Governor Shannon did not despair of success even at the receipt of this vindictive tirade, but wrote to our prisoners to "be patient, and wait a while longer," until he made another trial.14 In a few days thereafter they received the joyous news of their liberation; and on the 16th of September, the governor of the castle, representing the "magnanimous nation," and acting under instructions "natural to Mexican magnanimity," gave each of the Texians ONE DOLLAR to bear his expenses to Texas, being a distance less than two thousand miles, and then turned them upon the open common as if they had been so many herbivorous animals. One hundred and twenty was the aggregate number released, of whom there were at Perote 105, Vera Cruz 10, Mexico 3, and Matamoras 2, (See Appendix No. V.)15
In solemn, melancholy duty, we again turn to inquire where are the balance of that brave band who fought at Mier and Salado? My heart sickens at the answer. Their bones are strewed from the banks of the Rio Bravo to the bottom of the great sewer of  Perote - they are washed by the grand river of the north, and widely scattered in the mother mountains - they are bleaching upon the battle-fields of Mier and Salado, and whiten the commons of Vicario, Potosi, St. Miguel à Grande, Dolores, and San Juan del Rio. Peace! peace be with their ashes! Eternal honour and gratitude to their memories!16
* The following incident, related to the writer by Captain S. C. Lyon and Mr. Harvey, gentlemen of unimpeachable veracity, is strikingly illustrative of Santa Anna's vindictive hatred to the Texians. After their liberation on the 16th of September at Perote, they were making their way, via Vera Cruz, to take shipping home, and had proceeded twenty leagues below Jalapa, when they stopped at a house upon the roadside for a drink of water. At this place they saw a coach which had just previously stopped to change mules, accompanied by a guard of about twenty lancers. In the house was an individual in citizen's dress, with a gold band around his cap, who, upon Harvey's entering with his hat off, asked if he was a Texian. "Yes, sir," was the reply. Turning quickly to Captain Lyon, he said, "Are you likewise?" "Si, Señor," the captain politely replied; when the great unknown, no less a personage than Santa Anna, the President of Mexico, aimed a blow at his head with his walking-cane, which was promptly caught upon the arm, the captain at the same time stepping out of the reach of a second; whereupon Santa Anna turned against Harvey, who was still uncovered inside of the door, and violently assaulted him. The President's vengeance possibly found some pretext at Captain Lyon's replacing his hat after the meeting salutation, but those who are acquainted with the natural urbanity of this gentleman can find no excuse for conduct in the Mexican despot which would be a disgrace to the veriest tyrant of Arabia. After thus wreaking his vengeance upon two unoffending, worn-down prisoners, whom his "MILDNESS AND MAGNANIMITY, NATURAL TO THE MEXICAN CHARACTER," had starved two years in dungeons, he drove them off, under the most vulgar oaths, without one drop of water. At the same time that the reader's indignation cannot fail to be greatly provoked at such a brutal outrage, language suitable to it would, perhaps, illy become these pages.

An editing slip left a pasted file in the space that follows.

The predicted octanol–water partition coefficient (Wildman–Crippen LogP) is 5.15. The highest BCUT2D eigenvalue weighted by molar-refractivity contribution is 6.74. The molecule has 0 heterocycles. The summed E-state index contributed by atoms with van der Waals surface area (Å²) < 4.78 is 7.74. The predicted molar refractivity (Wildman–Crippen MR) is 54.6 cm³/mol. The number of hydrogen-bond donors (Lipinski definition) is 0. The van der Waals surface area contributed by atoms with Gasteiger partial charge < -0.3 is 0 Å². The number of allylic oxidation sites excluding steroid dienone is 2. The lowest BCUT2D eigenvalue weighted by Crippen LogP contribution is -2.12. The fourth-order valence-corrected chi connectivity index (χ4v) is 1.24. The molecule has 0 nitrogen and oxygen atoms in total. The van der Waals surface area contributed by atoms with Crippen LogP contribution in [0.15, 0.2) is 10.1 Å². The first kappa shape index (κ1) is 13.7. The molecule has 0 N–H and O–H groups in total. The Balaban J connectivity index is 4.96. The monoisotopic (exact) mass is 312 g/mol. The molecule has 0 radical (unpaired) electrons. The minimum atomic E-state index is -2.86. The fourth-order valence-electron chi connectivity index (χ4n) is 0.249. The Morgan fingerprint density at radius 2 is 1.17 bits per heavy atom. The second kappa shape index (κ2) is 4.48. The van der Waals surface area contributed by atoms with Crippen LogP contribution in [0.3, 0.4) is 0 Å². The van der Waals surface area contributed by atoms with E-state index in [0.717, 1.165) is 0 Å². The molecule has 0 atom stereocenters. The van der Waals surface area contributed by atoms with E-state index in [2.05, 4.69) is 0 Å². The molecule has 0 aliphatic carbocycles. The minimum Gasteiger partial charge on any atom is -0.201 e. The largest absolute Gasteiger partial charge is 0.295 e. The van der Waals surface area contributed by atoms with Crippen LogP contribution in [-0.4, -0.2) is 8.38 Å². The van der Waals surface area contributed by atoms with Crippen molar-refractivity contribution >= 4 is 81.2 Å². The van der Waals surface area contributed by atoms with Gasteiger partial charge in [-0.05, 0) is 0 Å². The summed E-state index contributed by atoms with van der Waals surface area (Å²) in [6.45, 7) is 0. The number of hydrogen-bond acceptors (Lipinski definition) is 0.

In the face of these and a thousand other brutal outrages committed by the dictator, as well upon English subjects as others, such is POLITICS, that the Queen of Great Britain considers him a fit representative of St. George's cross. The enlightened throughout the world will concur in the opinion that this proud and most honourable badge was most unfitly bestowed. (See Appendix No. IX.)